When I first saw the amorphous, striped blob at the wharf I had no idea what it was. With raised eyebrows I made my inquiry and was informed it was in Fijian known as vasua, or giant clam. I thought to myself “Score! This is so on.” When I got home, (just to be sure and save myself some potential gastro-intestinal upset), I Googled “Can you eat giant clam?” The answer to my gastronomic delight was…yes. I’m going to just come out and say it, it looks, well…uh hmm, slightly vaginal. But never mind its appearance, its traditional Fijian cuisine and time to experiment.
Going to the local wharf on a mild afternoon when the boats have come in for the day is my bliss. The small fiber glass boats are brightly painted blue and yellow and the air smells of salt, diesel and fish. It’s gritty, a little seedy and in a way reminds me of my carnival days. As I went to buy the giant clam I knelt down to hold it up, inspect and make sure I was getting a good deal. I spoke with the shoeless, tooth missing, Fijian fisherman who caught it and asked the price and about the best way to prepare it. As I was doing this a small crowd began to form around me. Four then five men started making their way to the most unusual sight of a white woman buying something as exotic as giant clam.
I was given at least five methods of preparation but finally decided on one I was comfortable with and could handle solo. I began to chop it into pieces and discarded some oozy, odd looking bits that I decided were not in my best interest to consume.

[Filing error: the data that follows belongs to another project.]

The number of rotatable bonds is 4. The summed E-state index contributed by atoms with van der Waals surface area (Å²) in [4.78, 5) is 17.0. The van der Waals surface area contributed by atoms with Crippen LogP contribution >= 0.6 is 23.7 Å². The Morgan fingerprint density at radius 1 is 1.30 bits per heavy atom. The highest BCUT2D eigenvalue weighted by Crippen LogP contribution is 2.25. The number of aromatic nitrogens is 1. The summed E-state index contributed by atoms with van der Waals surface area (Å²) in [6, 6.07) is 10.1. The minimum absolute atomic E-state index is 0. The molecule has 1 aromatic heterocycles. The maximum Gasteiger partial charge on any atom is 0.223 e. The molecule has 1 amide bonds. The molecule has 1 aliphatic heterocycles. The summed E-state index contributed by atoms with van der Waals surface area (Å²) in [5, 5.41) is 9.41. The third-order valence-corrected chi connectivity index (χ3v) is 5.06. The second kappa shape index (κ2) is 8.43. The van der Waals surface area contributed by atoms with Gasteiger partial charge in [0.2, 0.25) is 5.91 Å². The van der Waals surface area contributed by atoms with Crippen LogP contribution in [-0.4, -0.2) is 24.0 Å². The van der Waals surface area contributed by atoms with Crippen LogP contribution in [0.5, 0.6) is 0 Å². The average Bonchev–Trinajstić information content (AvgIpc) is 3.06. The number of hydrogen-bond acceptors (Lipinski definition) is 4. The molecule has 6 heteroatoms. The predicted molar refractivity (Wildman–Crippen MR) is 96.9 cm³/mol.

The flavor of the clam itself is similar to that of a traditional clam but richer. I would say it tastes more like octopus then clam. It is chewy of course and has that signature briny flavor from spending every one of its living moments absorbing the sea. Having it bathe in coconut milk is the utmost of traditional and I enjoy it, but its rich on rich & makes me need to sprawl out belly-up for a Giant nap. “Vakamiti” is a Fijian method of making raw coconut milk with the addition of salt, onion, lemon juice, chilies, tomatoes and cilantro. The onion, cilantro and lemon lighten it up and kick the hell out of your taste buds.
I am thrilled with my experiment gone right! The quantity was far to Giant for me to consume alone so I took the finished product to my Fijian neighbors next door. When I ran into him the following day and asked “Hey, how was the vasua?” He replied, “Oh man, juuuust lovely. You can cook better then one Fijian woman.”
My life is now complete : )
Vasua Vakamiti-Giant Clam in Coconut Milk
2 giant clams, approx 4-5lbs, chopped into 1 inch bite sized pieces
2 cups coconut milk
1 small onion, diced
1 tblsp chilies, diced (or your preference of heat)
2 tblsp cilantro, minced
Juice of 2 lemons
Sea salt to taste
Wash clams thoroughly and chop accordingly. Place in a medium sauce pan and fill with enough water to cover. Bring to a boil cooking for 8-10 minutes. Once cooked, drain and cool.
Combine coconut milk through salt and stir to combine. Add more of any ingredient to your liking, the measurements need not be exact. Pour coconut mixture over cooked giant clam. Serve with boiled cassava.